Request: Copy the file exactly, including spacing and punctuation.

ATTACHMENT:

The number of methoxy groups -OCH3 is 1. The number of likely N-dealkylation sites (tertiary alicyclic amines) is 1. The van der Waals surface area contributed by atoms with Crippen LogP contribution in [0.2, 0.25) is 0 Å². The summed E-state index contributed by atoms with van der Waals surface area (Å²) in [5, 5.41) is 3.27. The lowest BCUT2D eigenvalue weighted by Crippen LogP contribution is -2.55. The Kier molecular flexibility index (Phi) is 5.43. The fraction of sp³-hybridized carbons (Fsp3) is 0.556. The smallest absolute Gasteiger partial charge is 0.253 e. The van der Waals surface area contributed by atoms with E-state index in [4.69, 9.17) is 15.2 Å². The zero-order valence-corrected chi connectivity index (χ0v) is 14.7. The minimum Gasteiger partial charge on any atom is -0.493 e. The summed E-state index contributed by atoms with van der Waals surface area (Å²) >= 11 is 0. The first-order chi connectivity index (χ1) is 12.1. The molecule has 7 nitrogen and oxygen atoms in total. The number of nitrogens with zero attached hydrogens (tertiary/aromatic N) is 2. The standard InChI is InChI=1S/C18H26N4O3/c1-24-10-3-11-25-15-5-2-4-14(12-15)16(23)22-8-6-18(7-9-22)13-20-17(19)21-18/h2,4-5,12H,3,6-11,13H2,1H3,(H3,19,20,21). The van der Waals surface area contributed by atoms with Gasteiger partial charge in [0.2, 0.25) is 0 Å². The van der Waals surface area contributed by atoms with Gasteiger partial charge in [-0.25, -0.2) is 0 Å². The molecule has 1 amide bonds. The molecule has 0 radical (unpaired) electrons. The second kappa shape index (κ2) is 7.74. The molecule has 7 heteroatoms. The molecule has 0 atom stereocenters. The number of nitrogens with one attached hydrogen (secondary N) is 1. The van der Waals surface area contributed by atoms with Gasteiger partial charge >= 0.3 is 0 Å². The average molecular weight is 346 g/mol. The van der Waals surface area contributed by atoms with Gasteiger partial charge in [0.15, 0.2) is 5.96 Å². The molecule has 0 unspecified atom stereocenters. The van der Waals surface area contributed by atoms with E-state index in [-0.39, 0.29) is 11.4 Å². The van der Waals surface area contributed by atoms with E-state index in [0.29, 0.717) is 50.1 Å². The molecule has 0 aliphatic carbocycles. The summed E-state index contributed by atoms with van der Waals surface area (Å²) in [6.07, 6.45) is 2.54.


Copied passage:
The number of methoxy groups -OCH3 is 1. The number of likely N-dealkylation sites (tertiary alicyclic amines) is 1. The van der Waals surface area contributed by atoms with Crippen LogP contribution in [0.2, 0.25) is 0 Å². The summed E-state index contributed by atoms with van der Waals surface area (Å²) in [5, 5.41) is 3.27. The lowest BCUT2D eigenvalue weighted by Crippen LogP contribution is -2.55. The Kier molecular flexibility index (Phi) is 5.43. The fraction of sp³-hybridized carbons (Fsp3) is 0.556. The smallest absolute Gasteiger partial charge is 0.253 e. The van der Waals surface area contributed by atoms with E-state index in [4.69, 9.17) is 15.2 Å². The zero-order valence-corrected chi connectivity index (χ0v) is 14.7. The minimum Gasteiger partial charge on any atom is -0.493 e. The summed E-state index contributed by atoms with van der Waals surface area (Å²) >= 11 is 0. The first-order chi connectivity index (χ1) is 12.1. The molecule has 7 nitrogen and oxygen atoms in total. The number of nitrogens with zero attached hydrogens (tertiary/aromatic N) is 2. The standard InChI is InChI=1S/C18H26N4O3/c1-24-10-3-11-25-15-5-2-4-14(12-15)16(23)22-8-6-18(7-9-22)13-20-17(19)21-18/h2,4-5,12H,3,6-11,13H2,1H3,(H3,19,20,21). The van der Waals surface area contributed by atoms with Gasteiger partial charge in [0.2, 0.25) is 0 Å². The van der Waals surface area contributed by atoms with Gasteiger partial charge in [-0.25, -0.2) is 0 Å². The molecule has 1 amide bonds. The molecule has 0 radical (unpaired) electrons. The second kappa shape index (κ2) is 7.74. The molecule has 7 heteroatoms. The molecule has 0 atom stereocenters. The number of nitrogens with one attached hydrogen (secondary N) is 1. The van der Waals surface area contributed by atoms with Gasteiger partial charge >= 0.3 is 0 Å². The average molecular weight is 346 g/mol. The van der Waals surface area contributed by atoms with Gasteiger partial charge in [0.15, 0.2) is 5.96 Å². The molecule has 0 unspecified atom stereocenters. The van der Waals surface area contributed by atoms with E-state index in [-0.39, 0.29) is 11.4 Å². The van der Waals surface area contributed by atoms with E-state index in [0.29, 0.717) is 50.1 Å². The molecule has 0 aliphatic carbocycles. The summed E-state index contributed by atoms with van der Waals surface area (Å²) in [6.07, 6.45) is 2.54.